Recently, I was asked to conduct some training for a national telecom company regarding conflicts arising from generational differences within one of their regional centers. As we explored together the challenges they were facing, two issues became clear.
First, not all differences cited as “generational” are actually based in the generation of the employees. In actuality, many of the issues are common challenges in workplace relationships (lack of trust, feeling treated disrespectfully, poor communication) but they have some generational veneer that makes them look differently. For example, what is perceived as “disrespectful” often differs across generations. Millennials often feel disrespected when they are not asked for their input, while older employees may not feel treated respectfully if their opinion (with all of the years of experience behind it) is given the same weight (or less) than the advice given by the “new kid on the block”.
Additionally, some “generational” characteristics are actually life-stage characteristics rather than directly resulting from one’s generation. For example, a 25 year old single male living in an apartment with other single guys will typically have different values and behaviors than a 25 year old male who is married and has a young child. Their life focus and resulting choices are due more to their stage of life than the fact that they are a Millennial.
The second major issue that became evident was the concern about younger employees being described as not having a “good work ethic”. This led to an exploration of what a “good work ethic” really is (the term is used frequently without actually defining it.) Here is a list of some of the characteristics we have identified:
- Showing up (regularly).
- Showing up on time.
- Listening to and following instructions.
- Willingness to learn.
- Performing quality work (vs. “going through the motions”).
- Completing work in a timely fashion.
- Is a “hard worker”.
Note: Being a “hard worker” is a term used frequently by Boomers, and needs to be defined itself. We found that hard worker is seen as one who:
- stays on task; doesn’t need close supervision to do so.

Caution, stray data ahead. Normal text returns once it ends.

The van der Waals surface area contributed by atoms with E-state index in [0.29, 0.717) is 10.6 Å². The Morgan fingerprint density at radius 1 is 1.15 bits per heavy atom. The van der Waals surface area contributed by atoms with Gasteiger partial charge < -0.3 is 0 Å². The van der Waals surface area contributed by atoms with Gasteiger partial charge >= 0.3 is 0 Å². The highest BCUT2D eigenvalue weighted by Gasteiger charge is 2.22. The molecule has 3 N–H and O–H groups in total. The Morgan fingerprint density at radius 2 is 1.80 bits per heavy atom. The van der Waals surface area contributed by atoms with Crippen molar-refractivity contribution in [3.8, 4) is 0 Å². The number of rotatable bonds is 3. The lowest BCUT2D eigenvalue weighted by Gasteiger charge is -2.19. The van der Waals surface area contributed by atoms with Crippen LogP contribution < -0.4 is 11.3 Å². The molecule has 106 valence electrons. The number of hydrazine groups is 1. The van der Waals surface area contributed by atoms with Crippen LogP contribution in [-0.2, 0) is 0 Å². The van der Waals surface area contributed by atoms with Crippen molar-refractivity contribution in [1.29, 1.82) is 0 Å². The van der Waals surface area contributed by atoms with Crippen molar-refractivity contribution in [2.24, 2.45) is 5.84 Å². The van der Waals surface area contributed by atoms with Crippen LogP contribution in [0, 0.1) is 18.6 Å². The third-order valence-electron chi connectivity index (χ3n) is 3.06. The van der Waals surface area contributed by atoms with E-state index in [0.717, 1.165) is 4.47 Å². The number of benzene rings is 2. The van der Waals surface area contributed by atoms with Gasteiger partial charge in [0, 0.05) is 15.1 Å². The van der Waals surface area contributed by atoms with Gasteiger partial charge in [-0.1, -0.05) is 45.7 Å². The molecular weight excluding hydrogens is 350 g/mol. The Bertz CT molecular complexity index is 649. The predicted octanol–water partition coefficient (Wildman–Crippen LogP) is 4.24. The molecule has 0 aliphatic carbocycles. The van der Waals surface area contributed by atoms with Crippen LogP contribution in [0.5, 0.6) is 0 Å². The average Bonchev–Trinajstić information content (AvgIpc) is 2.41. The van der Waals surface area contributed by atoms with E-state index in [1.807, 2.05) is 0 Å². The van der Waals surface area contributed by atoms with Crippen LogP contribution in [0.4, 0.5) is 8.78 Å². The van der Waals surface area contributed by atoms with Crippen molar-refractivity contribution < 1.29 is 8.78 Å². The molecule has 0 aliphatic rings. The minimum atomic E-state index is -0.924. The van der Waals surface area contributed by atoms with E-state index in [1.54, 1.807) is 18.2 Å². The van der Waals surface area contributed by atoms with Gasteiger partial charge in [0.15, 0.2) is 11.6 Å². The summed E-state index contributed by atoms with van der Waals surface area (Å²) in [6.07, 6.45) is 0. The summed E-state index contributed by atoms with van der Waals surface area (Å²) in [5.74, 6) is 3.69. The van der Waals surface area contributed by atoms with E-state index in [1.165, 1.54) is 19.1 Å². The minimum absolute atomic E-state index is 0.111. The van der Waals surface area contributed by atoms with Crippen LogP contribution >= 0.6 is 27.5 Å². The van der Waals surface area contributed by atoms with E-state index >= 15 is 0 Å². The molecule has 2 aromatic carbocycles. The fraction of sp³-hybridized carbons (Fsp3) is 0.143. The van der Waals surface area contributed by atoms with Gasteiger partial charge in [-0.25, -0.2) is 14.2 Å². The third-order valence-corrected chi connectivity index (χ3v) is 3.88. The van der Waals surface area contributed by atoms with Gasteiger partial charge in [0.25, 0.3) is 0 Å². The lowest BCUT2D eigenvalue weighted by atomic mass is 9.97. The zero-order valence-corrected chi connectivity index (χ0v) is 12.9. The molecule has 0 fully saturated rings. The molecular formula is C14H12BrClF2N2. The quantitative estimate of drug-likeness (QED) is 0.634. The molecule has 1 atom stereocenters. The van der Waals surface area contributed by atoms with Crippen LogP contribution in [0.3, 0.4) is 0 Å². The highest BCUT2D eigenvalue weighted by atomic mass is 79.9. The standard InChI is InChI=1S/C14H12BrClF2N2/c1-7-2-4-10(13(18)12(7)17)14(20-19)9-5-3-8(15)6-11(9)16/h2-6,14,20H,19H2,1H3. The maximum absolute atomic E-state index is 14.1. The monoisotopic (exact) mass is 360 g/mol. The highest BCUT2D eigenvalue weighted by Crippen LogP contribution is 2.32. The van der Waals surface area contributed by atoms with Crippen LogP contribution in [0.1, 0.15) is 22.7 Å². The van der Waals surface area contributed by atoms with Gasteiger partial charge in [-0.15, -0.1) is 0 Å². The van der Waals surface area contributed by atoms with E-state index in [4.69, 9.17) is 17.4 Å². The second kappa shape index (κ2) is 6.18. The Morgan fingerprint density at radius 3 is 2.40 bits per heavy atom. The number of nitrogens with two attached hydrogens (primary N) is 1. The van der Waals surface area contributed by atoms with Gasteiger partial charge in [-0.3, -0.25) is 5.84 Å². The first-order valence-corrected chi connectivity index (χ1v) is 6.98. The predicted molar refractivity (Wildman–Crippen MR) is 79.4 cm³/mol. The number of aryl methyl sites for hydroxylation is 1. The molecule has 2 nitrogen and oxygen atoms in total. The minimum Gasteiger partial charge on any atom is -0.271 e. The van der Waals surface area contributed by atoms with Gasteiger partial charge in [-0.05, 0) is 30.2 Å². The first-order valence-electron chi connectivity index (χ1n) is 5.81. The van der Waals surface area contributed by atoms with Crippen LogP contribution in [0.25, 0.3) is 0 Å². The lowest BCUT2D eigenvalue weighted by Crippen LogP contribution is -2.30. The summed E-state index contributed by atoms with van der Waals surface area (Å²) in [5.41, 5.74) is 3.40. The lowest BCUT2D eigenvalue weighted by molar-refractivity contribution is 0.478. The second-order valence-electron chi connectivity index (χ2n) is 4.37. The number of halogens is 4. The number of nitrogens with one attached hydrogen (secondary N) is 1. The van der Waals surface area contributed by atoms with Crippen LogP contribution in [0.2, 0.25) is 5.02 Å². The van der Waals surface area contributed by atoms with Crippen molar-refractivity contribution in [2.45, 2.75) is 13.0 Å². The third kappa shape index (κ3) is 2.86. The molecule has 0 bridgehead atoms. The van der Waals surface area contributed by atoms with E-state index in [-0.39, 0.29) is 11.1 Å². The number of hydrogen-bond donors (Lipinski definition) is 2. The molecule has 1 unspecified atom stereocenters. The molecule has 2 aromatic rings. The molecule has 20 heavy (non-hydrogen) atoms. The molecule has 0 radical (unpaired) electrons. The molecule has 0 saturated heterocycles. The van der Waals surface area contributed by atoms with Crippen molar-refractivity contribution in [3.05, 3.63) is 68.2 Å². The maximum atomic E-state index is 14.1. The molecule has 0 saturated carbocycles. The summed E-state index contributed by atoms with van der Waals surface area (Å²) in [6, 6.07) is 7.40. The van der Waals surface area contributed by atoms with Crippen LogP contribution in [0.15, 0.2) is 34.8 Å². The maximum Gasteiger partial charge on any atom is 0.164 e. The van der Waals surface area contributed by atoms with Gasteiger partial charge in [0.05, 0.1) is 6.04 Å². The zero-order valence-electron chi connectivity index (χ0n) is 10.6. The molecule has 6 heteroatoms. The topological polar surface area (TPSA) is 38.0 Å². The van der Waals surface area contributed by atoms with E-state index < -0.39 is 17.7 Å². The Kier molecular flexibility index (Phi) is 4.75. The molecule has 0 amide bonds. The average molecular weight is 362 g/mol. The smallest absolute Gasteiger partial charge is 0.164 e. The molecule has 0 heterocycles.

- puts forth consistent, good effort; not taking excessive breaks.
- continues to work hard even when they are tired or not supervised.
So, the question becomes: Do the characteristics of a good work ethic differ across Generations? That is, is a good work ethic defined differently by one’s context?
From the research we’ve done, the answers are “No” and “Maybe”.
I believe that the ultimate reality test of a “good work ethic” is defined by one’s customers and clients. What do they need and desire? Someone to be available when they need help. Someone who will do the job correctly (and in the way promised), etc.
Employers then reflect to their employees what the clients want by setting up rules and policies to meet those needs. So, generally, it appears that a “good work ethic” consists of many of the same behaviors regardless of what generation an employee comes from.
A caveat exists, however. Being available to answer a client’s questions can look differently according to the expectations of the client – which are often framed by the client’s Generation. For a Millenial client, getting answers via a text message, an email, or through a chat room may actually be the preferred means of communication (and it is okay that the communication occurs between 9 p.m. and 1 a.m.) In contrast, an older Gen X’er may want to schedule a call or videoconference. Is one “better” than the other? Yes – the one the client wants.
Two questions remain (to be addressed another time):
- Do younger employees (as a group) actually have a less well developed work ethic than other team members?
- How does a “good work ethic” develop?
Paul White, Ph.D., is a psychologist, speaker and consultant helping “make work relationships work”. Dr. White is co-author of The 5 Languages of Appreciation in the Workplace, Rising Above a Toxic Workplace, and Sync or Swim (a fable about working together successfully in teams).